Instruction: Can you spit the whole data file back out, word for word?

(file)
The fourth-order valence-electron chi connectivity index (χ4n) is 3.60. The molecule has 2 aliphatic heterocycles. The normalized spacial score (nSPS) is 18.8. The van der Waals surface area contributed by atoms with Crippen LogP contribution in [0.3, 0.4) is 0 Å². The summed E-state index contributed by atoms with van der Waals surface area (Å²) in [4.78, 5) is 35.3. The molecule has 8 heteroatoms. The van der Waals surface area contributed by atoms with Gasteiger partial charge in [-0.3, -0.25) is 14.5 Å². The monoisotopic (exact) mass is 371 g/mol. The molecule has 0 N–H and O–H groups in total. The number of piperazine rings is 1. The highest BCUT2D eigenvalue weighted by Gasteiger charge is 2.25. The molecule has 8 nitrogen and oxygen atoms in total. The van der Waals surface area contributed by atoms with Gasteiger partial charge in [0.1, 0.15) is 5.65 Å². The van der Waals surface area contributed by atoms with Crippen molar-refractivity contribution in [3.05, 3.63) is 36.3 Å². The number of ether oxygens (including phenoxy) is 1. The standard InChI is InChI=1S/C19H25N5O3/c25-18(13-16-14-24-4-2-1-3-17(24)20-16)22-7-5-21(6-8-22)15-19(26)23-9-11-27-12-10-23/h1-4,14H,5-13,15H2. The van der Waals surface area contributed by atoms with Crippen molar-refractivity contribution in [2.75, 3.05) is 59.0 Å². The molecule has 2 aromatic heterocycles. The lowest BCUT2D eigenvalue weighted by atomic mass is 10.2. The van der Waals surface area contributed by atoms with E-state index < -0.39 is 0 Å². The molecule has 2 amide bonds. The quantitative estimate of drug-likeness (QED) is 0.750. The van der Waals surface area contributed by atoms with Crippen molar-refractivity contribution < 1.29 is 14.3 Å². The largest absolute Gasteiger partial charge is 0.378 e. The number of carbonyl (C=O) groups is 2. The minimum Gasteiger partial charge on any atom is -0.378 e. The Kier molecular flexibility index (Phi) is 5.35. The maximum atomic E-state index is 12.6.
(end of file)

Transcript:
The fourth-order valence-electron chi connectivity index (χ4n) is 3.60. The molecule has 2 aliphatic heterocycles. The normalized spacial score (nSPS) is 18.8. The van der Waals surface area contributed by atoms with Crippen LogP contribution in [0.3, 0.4) is 0 Å². The summed E-state index contributed by atoms with van der Waals surface area (Å²) in [4.78, 5) is 35.3. The molecule has 8 heteroatoms. The van der Waals surface area contributed by atoms with Gasteiger partial charge in [-0.3, -0.25) is 14.5 Å². The monoisotopic (exact) mass is 371 g/mol. The molecule has 0 N–H and O–H groups in total. The number of piperazine rings is 1. The highest BCUT2D eigenvalue weighted by Gasteiger charge is 2.25. The molecule has 8 nitrogen and oxygen atoms in total. The van der Waals surface area contributed by atoms with Gasteiger partial charge in [0.1, 0.15) is 5.65 Å². The van der Waals surface area contributed by atoms with Crippen molar-refractivity contribution in [3.05, 3.63) is 36.3 Å². The number of ether oxygens (including phenoxy) is 1. The standard InChI is InChI=1S/C19H25N5O3/c25-18(13-16-14-24-4-2-1-3-17(24)20-16)22-7-5-21(6-8-22)15-19(26)23-9-11-27-12-10-23/h1-4,14H,5-13,15H2. The van der Waals surface area contributed by atoms with Crippen molar-refractivity contribution in [2.75, 3.05) is 59.0 Å². The molecule has 2 aromatic heterocycles. The lowest BCUT2D eigenvalue weighted by atomic mass is 10.2. The van der Waals surface area contributed by atoms with E-state index < -0.39 is 0 Å². The molecule has 2 amide bonds. The quantitative estimate of drug-likeness (QED) is 0.750. The van der Waals surface area contributed by atoms with Crippen molar-refractivity contribution < 1.29 is 14.3 Å². The largest absolute Gasteiger partial charge is 0.378 e. The number of carbonyl (C=O) groups is 2. The minimum Gasteiger partial charge on any atom is -0.378 e. The Kier molecular flexibility index (Phi) is 5.35. The maximum atomic E-state index is 12.6.